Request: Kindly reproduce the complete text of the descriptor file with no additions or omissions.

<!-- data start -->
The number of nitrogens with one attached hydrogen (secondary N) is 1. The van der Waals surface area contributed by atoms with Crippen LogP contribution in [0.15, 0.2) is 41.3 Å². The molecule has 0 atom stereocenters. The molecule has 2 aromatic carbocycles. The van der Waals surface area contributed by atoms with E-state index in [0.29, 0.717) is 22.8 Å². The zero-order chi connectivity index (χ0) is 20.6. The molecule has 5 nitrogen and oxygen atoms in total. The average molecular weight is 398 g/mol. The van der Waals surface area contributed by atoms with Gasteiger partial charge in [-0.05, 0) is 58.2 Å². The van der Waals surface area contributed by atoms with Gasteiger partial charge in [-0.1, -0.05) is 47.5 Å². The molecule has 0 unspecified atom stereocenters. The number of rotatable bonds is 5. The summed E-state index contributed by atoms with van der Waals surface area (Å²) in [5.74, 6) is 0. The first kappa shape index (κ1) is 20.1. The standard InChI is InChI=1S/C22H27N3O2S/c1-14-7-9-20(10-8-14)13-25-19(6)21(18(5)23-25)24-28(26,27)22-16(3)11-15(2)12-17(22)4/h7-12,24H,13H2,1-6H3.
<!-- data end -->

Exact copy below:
The number of nitrogens with one attached hydrogen (secondary N) is 1. The van der Waals surface area contributed by atoms with Crippen LogP contribution in [0.15, 0.2) is 41.3 Å². The molecule has 0 atom stereocenters. The molecule has 2 aromatic carbocycles. The van der Waals surface area contributed by atoms with E-state index in [0.29, 0.717) is 22.8 Å². The zero-order chi connectivity index (χ0) is 20.6. The molecule has 5 nitrogen and oxygen atoms in total. The average molecular weight is 398 g/mol. The van der Waals surface area contributed by atoms with Gasteiger partial charge in [-0.05, 0) is 58.2 Å². The van der Waals surface area contributed by atoms with Gasteiger partial charge in [-0.1, -0.05) is 47.5 Å². The molecule has 0 unspecified atom stereocenters. The number of rotatable bonds is 5. The summed E-state index contributed by atoms with van der Waals surface area (Å²) in [5.74, 6) is 0. The first kappa shape index (κ1) is 20.1. The standard InChI is InChI=1S/C22H27N3O2S/c1-14-7-9-20(10-8-14)13-25-19(6)21(18(5)23-25)24-28(26,27)22-16(3)11-15(2)12-17(22)4/h7-12,24H,13H2,1-6H3.